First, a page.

At the Geneva Centre of Humanitarian Studies we are committed to offer the best learning experience to our key interlocutors: our students. The most effective way to know if we are meeting their expectations, what we are already doing well and what we can improve, is to ask them. This is why over the summer we asked our current, past and prospective students to take a survey to get feedback about our courses and overall activities. We strongly believe that an ongoing, open and transparent dialogue with our community is vital to keep improving and to make sure we are on top of our students’ needs.
We asked 30 questions related to our courses and plans. 120 people of 56 nationalities took the survey, most of the responders work in INGOs (55%), NGOs (21%), with the rest workingin in Universities or Academic Centres, Un Agencies, Ministries of Health and donor organisations (fig.1).
Over half of the respondents are currently in a middle-management position, followed by a senior position (fig. 2).
We were very happy to learn that 70% of the survey’s respondents would “definitely recommend” our courses to a colleague. We also delighted to hear that more than 60% of our former students would consider being an ambassador of our Centre.
Key outcomes of our courses listed by former students included “increased professional knowledge” (38%), “career improvement” (24%), and “acquired specific skills” (22%). (Fig. 3)
More in detail, respondents were pleased with our Centre and what it offers, from student life to curriculum and resources. Strong points of the Centre include its location, reputation, unique course offering (including both the topics of our courses and the fact that are practice-oriented), the quality of lecturers and our diverse student body.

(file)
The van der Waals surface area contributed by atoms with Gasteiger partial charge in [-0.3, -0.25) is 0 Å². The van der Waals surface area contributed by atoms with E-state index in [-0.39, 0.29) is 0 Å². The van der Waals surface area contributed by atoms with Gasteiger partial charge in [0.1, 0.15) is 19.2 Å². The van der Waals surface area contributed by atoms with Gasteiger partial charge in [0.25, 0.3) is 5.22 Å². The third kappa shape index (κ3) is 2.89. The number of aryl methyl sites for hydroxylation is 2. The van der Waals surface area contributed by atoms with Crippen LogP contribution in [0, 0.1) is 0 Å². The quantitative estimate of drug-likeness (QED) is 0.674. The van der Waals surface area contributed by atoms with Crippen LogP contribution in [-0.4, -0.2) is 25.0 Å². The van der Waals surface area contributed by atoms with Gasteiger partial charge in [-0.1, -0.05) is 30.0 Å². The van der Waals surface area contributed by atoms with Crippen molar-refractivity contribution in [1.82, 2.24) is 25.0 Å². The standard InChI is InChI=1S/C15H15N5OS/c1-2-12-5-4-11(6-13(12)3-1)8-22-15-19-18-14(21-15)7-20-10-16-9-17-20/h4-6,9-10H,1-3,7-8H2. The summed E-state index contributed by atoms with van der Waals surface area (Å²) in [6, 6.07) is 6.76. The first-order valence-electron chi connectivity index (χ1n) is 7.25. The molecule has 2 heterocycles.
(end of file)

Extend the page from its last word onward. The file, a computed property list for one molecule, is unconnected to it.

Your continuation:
Concerning what we could improve, the main recommendations referred to more scholarship opportunities and a stronger alumni network for peer-to-peer support and networking opportunities.
We also used the survey to gauge feedback on our plans for the upcoming years related to the format of courses (residential, online or blended) and their location. Blended learning is the most popular option, selected by 56% of respondents. Additionally, more than half of our respondents would be encouraged to enroll in regional courses if they existed. Interestingly, this feedback is very much in line with our plans to offer a more inclusive and decentralised learning experience over the next years.
The student survey has provided invaluable information to us. We listened to what our respondents said, and our team has taken on board this feedback as we are working on a new strategy for our Centre, which we will launch in the upcoming months.